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When R. Lee Ermey tells you to jump… you run. The same year he became a household name with Full Metal Jacket, the former Marine Corps Drill Instructor made his television debut as a tough-talking—and very corrupt—homicide sergeant.

27. CHRIS ROCK: Season 4, Episode 7

Miami Vice Wiki

Funnyman Chris Rock had the misfortune to make his first television appearance in what is inarguably the single worst episode of Miami Vice ever produced. “Missing Hours,” which saw the series take a sci-fi turn for the worse, even featured a guest appearance by James Brown… as an alien. Rock plays an eager young records clerk who the squad tasks with researching UFOs and aliens.

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11 Things You Didn't Know About Dolly Parton
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Over the past 50-some years, Dolly Parton has gone from a chipper country starlet to a worldwide icon of music and movies whose fans consistently pack a theme park designed (and named) in her honor. Dolly Parton is loved, lauded, and larger than life. But even her most devoted admirers might not know all there is to this Backwoods Barbie.

1. YOU WON'T FIND HER ON A DOLLYWOOD ROLLER COASTER.

Her theme park Dollywood offers a wide variety of attractions for all ages. Though she's owned it for more than 30 years, Parton has declined to partake in any of its rides. "My daddy used to say, 'I could never be a sailor. I could never be a miner. I could never be a pilot,' I am the same way," she once explained. "I have motion sickness. I could never ride some of these rides. I used to get sick on the school bus."

2. SHE ENTERED A DOLLY PARTON LOOK-A-LIKE CONTEST—AND LOST.


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Apparently Parton doesn't do drag well. “At a Halloween contest years ago on Santa Monica Boulevard, where all the guys were dressed up like me, I just over-exaggerated my look and went in and just walked up on stage," she told ABC. "I didn’t win. I didn’t even come in close, I don’t think.”

3. SHE SPENT A FORTUNE TO RECREATE HER CHILDHOOD HOME.

Parton and her 11 siblings were raised in a small house in the mountains of Tennessee that lacked electricity and indoor plumbing. When Parton bought the place, she hired her brother Bobby to restore it to the way it looked when they were kids. "But we wanted it to be functional," she recounted on The Nate Berkus Show, "So I spent a couple million dollars making it look like I spent $50 on it! Even like in the bathroom, I made the bathroom so it looked like an outdoor toilet.” You do you, Dolly.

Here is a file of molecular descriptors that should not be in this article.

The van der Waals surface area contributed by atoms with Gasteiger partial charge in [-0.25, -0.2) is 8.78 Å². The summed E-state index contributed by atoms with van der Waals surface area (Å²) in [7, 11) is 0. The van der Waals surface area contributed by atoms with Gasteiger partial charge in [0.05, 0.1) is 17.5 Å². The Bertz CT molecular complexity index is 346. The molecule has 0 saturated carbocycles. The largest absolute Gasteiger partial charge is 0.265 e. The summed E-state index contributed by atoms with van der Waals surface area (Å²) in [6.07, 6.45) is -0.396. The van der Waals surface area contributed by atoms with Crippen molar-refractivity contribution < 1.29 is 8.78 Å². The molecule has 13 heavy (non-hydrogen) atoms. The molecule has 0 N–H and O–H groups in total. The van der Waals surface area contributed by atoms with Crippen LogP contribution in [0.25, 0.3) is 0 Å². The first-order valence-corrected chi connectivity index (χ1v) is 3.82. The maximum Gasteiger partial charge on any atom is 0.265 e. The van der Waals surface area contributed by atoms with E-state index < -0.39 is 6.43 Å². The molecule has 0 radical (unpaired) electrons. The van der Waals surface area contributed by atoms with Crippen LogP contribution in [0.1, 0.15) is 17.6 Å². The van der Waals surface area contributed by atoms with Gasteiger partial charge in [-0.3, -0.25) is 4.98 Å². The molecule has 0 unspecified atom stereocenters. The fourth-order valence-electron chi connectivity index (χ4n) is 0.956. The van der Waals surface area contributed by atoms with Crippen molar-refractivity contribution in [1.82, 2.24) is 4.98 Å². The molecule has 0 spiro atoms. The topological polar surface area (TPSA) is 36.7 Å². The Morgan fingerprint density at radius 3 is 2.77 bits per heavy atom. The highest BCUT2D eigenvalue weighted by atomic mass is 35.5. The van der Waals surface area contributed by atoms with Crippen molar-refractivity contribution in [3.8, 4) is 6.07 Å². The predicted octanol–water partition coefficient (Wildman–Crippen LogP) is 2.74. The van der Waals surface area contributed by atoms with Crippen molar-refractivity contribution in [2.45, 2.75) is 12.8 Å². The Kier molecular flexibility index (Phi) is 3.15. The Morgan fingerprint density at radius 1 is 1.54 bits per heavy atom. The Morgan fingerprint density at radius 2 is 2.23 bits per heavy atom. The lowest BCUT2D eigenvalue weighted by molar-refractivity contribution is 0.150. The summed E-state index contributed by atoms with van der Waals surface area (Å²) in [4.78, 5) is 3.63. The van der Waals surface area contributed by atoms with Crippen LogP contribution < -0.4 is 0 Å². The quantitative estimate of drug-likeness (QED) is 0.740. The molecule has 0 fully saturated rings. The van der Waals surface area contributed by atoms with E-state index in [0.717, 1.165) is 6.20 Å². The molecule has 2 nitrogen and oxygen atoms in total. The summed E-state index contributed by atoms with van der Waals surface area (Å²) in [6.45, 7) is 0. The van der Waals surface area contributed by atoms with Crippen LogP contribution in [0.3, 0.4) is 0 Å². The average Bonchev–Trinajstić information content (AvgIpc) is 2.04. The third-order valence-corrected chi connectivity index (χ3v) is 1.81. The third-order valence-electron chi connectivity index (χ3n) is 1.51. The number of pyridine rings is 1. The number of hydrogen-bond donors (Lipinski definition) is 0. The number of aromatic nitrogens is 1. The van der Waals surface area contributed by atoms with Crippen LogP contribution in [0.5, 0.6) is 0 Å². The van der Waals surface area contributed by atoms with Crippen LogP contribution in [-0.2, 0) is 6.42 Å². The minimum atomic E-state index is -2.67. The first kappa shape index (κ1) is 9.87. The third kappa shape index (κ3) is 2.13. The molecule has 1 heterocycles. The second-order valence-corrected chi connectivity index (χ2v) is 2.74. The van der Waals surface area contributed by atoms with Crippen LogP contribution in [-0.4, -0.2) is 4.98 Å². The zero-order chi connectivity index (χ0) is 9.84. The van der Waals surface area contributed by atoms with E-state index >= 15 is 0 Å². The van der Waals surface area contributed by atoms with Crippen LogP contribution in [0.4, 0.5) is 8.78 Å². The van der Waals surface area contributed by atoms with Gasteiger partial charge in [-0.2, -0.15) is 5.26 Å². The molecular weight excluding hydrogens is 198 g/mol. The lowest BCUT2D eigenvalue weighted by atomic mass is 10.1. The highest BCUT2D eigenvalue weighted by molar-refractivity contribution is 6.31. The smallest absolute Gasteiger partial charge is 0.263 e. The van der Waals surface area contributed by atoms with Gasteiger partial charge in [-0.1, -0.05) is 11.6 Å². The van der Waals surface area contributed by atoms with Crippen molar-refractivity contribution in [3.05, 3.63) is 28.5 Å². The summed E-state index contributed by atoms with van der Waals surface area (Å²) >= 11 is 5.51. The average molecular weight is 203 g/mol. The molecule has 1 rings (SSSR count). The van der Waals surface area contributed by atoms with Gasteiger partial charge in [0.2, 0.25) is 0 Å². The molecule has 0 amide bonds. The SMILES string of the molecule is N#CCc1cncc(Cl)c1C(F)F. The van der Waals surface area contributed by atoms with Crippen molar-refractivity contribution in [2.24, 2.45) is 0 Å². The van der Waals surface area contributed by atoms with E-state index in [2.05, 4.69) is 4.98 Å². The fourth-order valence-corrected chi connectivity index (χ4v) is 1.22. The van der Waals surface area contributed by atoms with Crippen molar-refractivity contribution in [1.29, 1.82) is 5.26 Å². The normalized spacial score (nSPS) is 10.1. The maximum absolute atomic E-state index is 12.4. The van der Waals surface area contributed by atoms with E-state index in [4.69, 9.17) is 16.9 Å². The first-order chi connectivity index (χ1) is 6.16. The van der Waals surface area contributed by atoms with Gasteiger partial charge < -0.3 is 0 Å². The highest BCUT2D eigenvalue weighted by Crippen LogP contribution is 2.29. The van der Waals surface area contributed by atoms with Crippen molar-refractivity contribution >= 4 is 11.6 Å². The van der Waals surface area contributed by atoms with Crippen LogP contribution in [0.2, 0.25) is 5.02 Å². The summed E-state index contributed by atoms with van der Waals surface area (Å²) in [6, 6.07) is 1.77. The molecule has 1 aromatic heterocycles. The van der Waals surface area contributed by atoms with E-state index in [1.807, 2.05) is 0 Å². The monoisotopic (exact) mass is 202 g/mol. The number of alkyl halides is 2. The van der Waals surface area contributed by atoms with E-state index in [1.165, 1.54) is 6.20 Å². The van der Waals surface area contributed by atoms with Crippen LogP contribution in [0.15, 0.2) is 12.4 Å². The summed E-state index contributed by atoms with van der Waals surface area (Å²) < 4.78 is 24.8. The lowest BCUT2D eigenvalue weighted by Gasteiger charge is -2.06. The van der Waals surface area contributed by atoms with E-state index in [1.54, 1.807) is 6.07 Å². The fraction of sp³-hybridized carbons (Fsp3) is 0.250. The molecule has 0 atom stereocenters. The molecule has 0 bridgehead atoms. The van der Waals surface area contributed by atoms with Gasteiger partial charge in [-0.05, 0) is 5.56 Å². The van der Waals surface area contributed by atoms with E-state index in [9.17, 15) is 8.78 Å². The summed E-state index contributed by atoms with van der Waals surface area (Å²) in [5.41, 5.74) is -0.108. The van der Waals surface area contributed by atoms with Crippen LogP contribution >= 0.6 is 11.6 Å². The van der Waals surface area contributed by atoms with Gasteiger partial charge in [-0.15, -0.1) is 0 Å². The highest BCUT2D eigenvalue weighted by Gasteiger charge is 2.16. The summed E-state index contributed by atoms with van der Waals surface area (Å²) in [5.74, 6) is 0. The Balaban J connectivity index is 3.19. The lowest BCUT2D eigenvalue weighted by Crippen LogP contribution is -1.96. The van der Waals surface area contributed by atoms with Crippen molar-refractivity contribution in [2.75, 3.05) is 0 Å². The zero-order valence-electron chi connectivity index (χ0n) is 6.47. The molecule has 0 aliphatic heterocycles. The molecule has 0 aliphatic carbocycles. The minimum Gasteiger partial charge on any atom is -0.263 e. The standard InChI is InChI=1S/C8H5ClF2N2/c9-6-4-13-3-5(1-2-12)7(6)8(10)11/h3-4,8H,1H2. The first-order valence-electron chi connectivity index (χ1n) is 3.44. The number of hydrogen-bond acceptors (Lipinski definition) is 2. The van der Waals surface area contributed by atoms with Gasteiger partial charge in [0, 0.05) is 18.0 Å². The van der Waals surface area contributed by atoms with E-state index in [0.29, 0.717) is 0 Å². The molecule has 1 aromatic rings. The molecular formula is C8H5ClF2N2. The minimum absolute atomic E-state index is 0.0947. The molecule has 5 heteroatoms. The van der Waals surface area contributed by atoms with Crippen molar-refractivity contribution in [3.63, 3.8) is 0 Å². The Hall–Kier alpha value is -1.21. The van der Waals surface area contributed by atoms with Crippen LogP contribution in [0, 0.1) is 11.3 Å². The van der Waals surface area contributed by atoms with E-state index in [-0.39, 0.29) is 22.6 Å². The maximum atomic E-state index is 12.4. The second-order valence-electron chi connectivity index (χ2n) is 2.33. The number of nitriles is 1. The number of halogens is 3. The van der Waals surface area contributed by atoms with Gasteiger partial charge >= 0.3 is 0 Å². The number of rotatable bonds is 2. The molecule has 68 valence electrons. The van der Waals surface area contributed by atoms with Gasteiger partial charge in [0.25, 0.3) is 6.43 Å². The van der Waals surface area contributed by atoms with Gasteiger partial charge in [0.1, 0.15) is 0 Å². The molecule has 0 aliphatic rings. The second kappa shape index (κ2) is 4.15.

4. SHE WON'T APOLOGIZE FOR RHINESTONE.


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Parton is well-known for her hit movies Steel Magnolias and 9 to 5, less so for the 1984 flop Rhinestone. The comedy musical about a country singer and a New York cabbie was critically reviled and fled from theaters in just four weeks. But while her co-star Sylvester Stallone has publicly regretted the vehicle, Parton declared in her autobiography My Life and Other Unfinished Business that she counts Rhinestone's soundtrack as some of her best work, especially "What a Heartache."

5. SHE IS MILEY CYRUS'S GODMOTHER, SORT OF.

"I'm her honorary godmother. I've known her since she was a baby," Parton told ABC of her close relationship with Miley Cyrus. "Her father (Billy Ray Cyrus) is a friend of mine. And when she was born, he said, 'You just have to be her godmother,' and I said, 'I accept.' We never did do a big ceremony, but I'm so proud of her, love her, and she's just like one of my own." Parton also played Aunt Dolly on Cyrus's series Hannah Montana.

6. SHE RECEIVED DEATH THREATS FROM THE KU KLUX KLAN.

A photo of Dolly Parton on stage
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In the mid-2000s, Dollywood joined the ranks of family amusement parks participating in "Gay Days," a time when families with LGBT members are encouraged to celebrate together in a welcoming community environment. This riled the KKK, but their threats didn't scare Dolly. "I still get threats," she has admitted, "But like I said, I'm in business. I just don't feel like I have to explain myself. I love everybody."

7. TO PROMOTE LITERACY, SHE STARTED HER OWN "LIBRARY."

In 1995, the pop culture icon founded Dolly Parton's Imagination Library with the goal of encouraging literacy in her home state of Tennessee. Over the years, the program—built to mail children age-appropriate books—spread nationwide, as well as to Canada, the UK, and Australia. When word of the Imagination Library hit Reddit, the swarms of parents eager to sign their kids up crashed the Imagination Library site. It is now back on track, accepting new registrations and donations.

8. PARTON'S HOMETOWN HAS A STATUE IN HER HONOR.

A stone's throw from Dollywood, Sevierville, Tennessee is where Parton grew up. Between stimulating tourism and her philanthropy, this proud native has given a lot back to her hometown. And Sevierville residents returned that appreciation with a life-sized bronze Dolly that sits barefoot, beaming, and cradling a guitar, just outside the county courthouse. The sculpture, made by local artist Jim Gray, was dedicated on May 3, 1987. Today it is the most popular stop on Sevierville's walking tour.